I want to write something resembling an editor for a graph database. I'm wondering if Curry will be fast enough.

The data defining the graph would resemble the following:

type Address = Int

data Graph = Graph {

address :: Map String Address

content :: Map Address String -- `address` and `content` are inverses

children :: Map Label (Set Address)

parents :: Map Label (Set Address) }

I would define rules such as:

descendent :: Graph -> Index -> Index

descendent g i

-- If j is i's child, then j is i's descendent.

| Set.member j $ Map.lookup i $ children g

= j

descendent g i

-- If j is i's descendent and k is j's child, then k is i's descendent.

| descendent g i j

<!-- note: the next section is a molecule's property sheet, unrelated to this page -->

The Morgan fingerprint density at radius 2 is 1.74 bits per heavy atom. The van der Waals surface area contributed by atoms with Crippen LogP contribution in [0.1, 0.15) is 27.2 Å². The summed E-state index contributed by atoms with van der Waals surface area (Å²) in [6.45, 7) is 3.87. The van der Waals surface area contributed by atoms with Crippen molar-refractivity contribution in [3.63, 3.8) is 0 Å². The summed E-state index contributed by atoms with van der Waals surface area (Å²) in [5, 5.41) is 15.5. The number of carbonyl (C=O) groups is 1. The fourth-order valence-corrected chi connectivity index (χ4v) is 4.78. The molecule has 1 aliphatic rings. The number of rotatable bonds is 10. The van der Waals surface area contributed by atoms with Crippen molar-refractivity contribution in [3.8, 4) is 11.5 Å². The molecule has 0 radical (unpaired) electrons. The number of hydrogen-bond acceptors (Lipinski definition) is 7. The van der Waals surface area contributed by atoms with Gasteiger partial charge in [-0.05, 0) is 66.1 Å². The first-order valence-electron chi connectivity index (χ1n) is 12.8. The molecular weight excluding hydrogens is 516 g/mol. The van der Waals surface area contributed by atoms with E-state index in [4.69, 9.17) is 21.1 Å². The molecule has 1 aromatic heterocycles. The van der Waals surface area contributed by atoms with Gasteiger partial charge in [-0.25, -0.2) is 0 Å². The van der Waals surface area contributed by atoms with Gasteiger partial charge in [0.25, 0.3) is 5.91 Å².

& (Set.member k $ Map.lookup k $ children g)

= k

I'll use hash maps unless their space requirements stop me.

I'm hoping the resulting code will quickly (say, in under a second) answer queries over a few million nodes, along the lines of "the descendents of X and Y, minus any descendents of Z or W". If an unbounded number of generations proves computationally difficult, I would not be bothered by needing to impose depth limits, ala "the first two generations of descendents of X and Y, minus the first seven generations of descendents of Z or W".

The graph would be sparse: with an average number of children well under five, and few cycles.

Is this kind of performance a reasonable thing to expect from Curry? If so, using which compiler? If not, can you recommend another language?

I know Haskell, and prefer it immensely to any other language. I am reluctant to write a full application in a pure logic language like Mercury, but I will if need be.